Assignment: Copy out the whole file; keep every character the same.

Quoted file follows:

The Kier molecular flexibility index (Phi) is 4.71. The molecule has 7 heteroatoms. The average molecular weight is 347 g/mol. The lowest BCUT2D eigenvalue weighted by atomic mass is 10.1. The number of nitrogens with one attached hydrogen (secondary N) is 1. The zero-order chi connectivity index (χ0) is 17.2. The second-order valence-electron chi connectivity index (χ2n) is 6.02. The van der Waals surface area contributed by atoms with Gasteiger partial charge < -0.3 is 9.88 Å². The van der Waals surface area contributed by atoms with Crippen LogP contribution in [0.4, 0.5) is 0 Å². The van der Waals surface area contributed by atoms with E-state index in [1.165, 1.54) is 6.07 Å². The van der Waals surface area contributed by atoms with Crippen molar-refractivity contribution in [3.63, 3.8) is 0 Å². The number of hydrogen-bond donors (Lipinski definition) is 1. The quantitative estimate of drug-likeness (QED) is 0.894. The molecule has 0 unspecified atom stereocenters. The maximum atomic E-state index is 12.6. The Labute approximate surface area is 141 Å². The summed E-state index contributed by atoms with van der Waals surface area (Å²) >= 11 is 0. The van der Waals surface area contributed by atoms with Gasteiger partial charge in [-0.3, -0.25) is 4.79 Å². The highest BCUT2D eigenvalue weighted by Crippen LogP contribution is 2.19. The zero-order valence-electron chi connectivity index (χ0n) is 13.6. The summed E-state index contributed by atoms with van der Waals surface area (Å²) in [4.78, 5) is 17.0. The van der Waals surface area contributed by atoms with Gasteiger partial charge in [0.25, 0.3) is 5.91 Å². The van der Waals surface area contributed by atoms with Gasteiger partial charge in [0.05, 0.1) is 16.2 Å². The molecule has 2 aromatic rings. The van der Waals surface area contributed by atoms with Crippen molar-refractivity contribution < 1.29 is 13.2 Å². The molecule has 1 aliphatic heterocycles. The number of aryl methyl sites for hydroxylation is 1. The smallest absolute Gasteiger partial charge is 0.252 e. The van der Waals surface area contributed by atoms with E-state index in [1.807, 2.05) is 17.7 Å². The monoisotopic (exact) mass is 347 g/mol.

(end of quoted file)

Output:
The Kier molecular flexibility index (Phi) is 4.71. The molecule has 7 heteroatoms. The average molecular weight is 347 g/mol. The lowest BCUT2D eigenvalue weighted by atomic mass is 10.1. The number of nitrogens with one attached hydrogen (secondary N) is 1. The zero-order chi connectivity index (χ0) is 17.2. The second-order valence-electron chi connectivity index (χ2n) is 6.02. The van der Waals surface area contributed by atoms with Gasteiger partial charge < -0.3 is 9.88 Å². The van der Waals surface area contributed by atoms with Crippen LogP contribution in [0.4, 0.5) is 0 Å². The van der Waals surface area contributed by atoms with E-state index in [1.165, 1.54) is 6.07 Å². The van der Waals surface area contributed by atoms with Crippen molar-refractivity contribution in [3.63, 3.8) is 0 Å². The number of hydrogen-bond donors (Lipinski definition) is 1. The quantitative estimate of drug-likeness (QED) is 0.894. The molecule has 0 unspecified atom stereocenters. The maximum atomic E-state index is 12.6. The Labute approximate surface area is 141 Å². The summed E-state index contributed by atoms with van der Waals surface area (Å²) >= 11 is 0. The van der Waals surface area contributed by atoms with Gasteiger partial charge in [-0.3, -0.25) is 4.79 Å². The highest BCUT2D eigenvalue weighted by Crippen LogP contribution is 2.19. The zero-order valence-electron chi connectivity index (χ0n) is 13.6. The summed E-state index contributed by atoms with van der Waals surface area (Å²) in [4.78, 5) is 17.0. The van der Waals surface area contributed by atoms with Gasteiger partial charge in [0.25, 0.3) is 5.91 Å². The van der Waals surface area contributed by atoms with Gasteiger partial charge in [0.05, 0.1) is 16.2 Å². The molecule has 2 aromatic rings. The van der Waals surface area contributed by atoms with Crippen molar-refractivity contribution < 1.29 is 13.2 Å². The molecule has 1 aliphatic heterocycles. The number of aryl methyl sites for hydroxylation is 1. The smallest absolute Gasteiger partial charge is 0.252 e. The van der Waals surface area contributed by atoms with E-state index in [1.807, 2.05) is 17.7 Å². The monoisotopic (exact) mass is 347 g/mol.